Introduction: A range of combination chemotherapy regimens are currently used in clinical practice. However, international antiemetic guidelines often only categorize the emetogenic potential of single agents rather than the emetogenicity of combination chemotherapy regimens. To manage the nausea and vomiting induced by antineoplastic combinations, guidelines suggest antiemetics that are appropriate for the component drug with the highest emetogenic potential. Furthermore, antiemetic guidelines generally do not consider the influence of other factors, including individual patient characteristics, on the emetic effects of cancer treatments. Similarly, the emetogenic potential of radiotherapy is stratified only according to the site of radiation, while other factors contributing to emetic risk are overlooked. Areas covered: An Expert Panel was convened to examine unresolved issues and summarize the current clinical research on managing nausea and vomiting associated with combination chemotherapy and radiotherapy. Expert opinion: The panel identified the incidence of nausea and vomiting induced by multi-drug combination therapies currently used to treat cancer at different anatomic sites and by radiotherapy in the presence of other risk factors. Based on these data and the clinical experience of panel members, several suggestions are made for a practical approach to prevent or manage nausea and vomiting due to chemotherapy regimens and radiation therapy.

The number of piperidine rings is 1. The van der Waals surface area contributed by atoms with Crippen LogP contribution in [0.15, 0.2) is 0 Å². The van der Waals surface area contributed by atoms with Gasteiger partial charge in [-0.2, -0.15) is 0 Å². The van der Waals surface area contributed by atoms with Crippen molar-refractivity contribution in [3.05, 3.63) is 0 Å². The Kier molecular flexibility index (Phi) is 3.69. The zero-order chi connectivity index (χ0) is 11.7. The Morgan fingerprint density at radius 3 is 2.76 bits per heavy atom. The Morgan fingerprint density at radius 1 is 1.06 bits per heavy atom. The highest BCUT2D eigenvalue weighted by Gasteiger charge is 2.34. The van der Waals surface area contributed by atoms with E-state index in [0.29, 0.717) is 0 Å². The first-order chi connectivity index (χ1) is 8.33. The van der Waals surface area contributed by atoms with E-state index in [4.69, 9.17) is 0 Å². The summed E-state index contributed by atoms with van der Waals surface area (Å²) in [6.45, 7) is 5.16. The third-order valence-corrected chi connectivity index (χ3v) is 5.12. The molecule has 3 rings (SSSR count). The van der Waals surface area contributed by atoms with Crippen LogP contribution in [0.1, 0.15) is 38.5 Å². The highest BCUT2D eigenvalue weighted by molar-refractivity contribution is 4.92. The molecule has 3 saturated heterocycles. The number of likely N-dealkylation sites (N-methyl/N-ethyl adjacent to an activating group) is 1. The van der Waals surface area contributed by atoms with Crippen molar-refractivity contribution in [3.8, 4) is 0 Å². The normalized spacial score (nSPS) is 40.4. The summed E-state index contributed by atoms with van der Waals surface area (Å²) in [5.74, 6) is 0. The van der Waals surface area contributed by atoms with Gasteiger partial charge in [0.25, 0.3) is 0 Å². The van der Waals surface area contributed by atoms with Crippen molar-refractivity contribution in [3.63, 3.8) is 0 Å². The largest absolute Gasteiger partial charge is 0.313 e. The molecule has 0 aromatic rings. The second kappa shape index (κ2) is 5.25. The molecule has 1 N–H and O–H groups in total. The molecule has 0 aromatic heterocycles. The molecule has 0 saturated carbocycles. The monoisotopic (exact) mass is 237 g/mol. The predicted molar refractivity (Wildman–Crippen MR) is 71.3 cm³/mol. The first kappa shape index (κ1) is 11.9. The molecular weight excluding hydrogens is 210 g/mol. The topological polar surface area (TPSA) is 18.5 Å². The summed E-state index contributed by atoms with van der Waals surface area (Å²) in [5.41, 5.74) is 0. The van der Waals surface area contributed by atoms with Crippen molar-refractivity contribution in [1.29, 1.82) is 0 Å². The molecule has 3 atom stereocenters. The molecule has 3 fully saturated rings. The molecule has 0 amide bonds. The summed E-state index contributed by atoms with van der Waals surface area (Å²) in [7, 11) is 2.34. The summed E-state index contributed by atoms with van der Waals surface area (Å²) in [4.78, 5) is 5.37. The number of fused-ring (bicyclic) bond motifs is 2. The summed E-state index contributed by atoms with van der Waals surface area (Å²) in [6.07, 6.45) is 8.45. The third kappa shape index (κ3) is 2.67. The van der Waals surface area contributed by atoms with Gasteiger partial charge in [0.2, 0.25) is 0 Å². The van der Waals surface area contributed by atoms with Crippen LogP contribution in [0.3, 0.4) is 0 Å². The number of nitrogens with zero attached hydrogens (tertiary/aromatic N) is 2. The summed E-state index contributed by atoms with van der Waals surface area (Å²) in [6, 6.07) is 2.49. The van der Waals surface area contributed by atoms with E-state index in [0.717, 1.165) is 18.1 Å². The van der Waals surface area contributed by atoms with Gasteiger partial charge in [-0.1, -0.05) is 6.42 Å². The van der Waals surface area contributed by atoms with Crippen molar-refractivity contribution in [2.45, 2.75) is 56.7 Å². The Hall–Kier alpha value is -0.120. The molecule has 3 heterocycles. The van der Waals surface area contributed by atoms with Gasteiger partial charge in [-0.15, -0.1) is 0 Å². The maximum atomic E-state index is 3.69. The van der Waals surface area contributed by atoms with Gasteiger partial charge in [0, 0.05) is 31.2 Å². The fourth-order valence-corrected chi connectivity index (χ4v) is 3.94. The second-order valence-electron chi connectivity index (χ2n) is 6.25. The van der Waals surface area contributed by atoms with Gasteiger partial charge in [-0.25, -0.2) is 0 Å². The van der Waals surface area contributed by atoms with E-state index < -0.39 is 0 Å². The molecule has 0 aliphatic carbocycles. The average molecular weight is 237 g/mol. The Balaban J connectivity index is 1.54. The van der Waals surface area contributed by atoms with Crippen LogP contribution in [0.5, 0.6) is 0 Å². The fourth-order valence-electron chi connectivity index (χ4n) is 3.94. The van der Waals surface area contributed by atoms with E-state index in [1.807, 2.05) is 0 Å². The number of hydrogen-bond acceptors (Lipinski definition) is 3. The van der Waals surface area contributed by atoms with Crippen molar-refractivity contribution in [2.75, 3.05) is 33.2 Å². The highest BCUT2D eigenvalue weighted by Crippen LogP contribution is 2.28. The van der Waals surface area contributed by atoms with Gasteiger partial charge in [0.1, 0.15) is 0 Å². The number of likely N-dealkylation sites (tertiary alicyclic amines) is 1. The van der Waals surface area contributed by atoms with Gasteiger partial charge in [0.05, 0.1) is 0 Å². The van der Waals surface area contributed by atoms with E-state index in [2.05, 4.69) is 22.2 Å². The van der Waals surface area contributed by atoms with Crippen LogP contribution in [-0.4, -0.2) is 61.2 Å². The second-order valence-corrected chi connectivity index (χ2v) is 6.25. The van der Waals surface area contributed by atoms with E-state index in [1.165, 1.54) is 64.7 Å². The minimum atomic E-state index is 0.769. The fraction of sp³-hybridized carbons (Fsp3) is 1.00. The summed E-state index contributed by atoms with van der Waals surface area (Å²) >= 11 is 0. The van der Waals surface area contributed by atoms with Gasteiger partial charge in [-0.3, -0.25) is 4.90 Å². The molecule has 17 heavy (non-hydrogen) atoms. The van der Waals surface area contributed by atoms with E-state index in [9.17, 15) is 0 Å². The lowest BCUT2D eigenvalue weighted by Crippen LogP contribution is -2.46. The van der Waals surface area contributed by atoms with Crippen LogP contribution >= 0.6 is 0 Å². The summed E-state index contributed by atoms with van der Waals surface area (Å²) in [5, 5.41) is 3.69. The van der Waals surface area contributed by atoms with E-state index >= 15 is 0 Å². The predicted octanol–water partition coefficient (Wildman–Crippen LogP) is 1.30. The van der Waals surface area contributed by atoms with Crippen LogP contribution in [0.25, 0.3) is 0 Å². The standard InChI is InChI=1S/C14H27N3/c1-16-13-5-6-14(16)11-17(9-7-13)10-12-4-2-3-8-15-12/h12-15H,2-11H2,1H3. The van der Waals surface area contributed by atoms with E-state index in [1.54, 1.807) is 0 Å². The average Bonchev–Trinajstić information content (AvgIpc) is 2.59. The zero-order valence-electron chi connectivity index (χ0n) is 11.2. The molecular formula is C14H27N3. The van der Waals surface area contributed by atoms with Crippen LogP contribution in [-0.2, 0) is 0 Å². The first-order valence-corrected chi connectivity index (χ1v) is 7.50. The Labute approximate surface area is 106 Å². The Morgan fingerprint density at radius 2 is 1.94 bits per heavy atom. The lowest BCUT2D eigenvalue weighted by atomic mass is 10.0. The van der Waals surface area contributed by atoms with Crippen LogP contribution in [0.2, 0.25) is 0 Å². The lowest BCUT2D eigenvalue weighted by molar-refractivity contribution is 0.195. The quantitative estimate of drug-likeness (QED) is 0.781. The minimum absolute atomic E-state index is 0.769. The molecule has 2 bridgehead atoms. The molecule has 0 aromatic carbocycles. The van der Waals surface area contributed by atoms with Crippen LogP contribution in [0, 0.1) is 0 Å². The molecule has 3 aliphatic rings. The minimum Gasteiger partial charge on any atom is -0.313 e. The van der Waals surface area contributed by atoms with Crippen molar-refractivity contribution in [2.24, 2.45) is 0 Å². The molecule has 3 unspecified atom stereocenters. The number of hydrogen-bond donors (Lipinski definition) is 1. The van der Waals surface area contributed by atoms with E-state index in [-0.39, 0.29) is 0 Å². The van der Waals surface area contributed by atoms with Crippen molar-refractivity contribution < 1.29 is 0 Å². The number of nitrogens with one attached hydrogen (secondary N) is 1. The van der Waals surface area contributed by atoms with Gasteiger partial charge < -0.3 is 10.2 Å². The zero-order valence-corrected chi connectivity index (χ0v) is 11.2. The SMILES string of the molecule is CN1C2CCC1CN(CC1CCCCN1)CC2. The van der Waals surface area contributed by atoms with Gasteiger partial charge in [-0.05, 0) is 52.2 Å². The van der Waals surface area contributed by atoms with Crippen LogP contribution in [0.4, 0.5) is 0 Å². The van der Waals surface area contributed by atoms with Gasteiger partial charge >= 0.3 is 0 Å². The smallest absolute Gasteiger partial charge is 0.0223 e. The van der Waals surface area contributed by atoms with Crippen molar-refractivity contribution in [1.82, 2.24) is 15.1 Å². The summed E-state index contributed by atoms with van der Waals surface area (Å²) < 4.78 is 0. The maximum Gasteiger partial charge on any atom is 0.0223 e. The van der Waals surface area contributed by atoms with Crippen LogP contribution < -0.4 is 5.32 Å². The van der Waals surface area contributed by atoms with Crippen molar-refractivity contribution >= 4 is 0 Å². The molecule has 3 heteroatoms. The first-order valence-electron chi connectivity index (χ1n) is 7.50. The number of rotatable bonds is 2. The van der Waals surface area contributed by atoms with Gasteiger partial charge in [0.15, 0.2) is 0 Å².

ASJC Scopus subject areas
- Pharmacology (medical)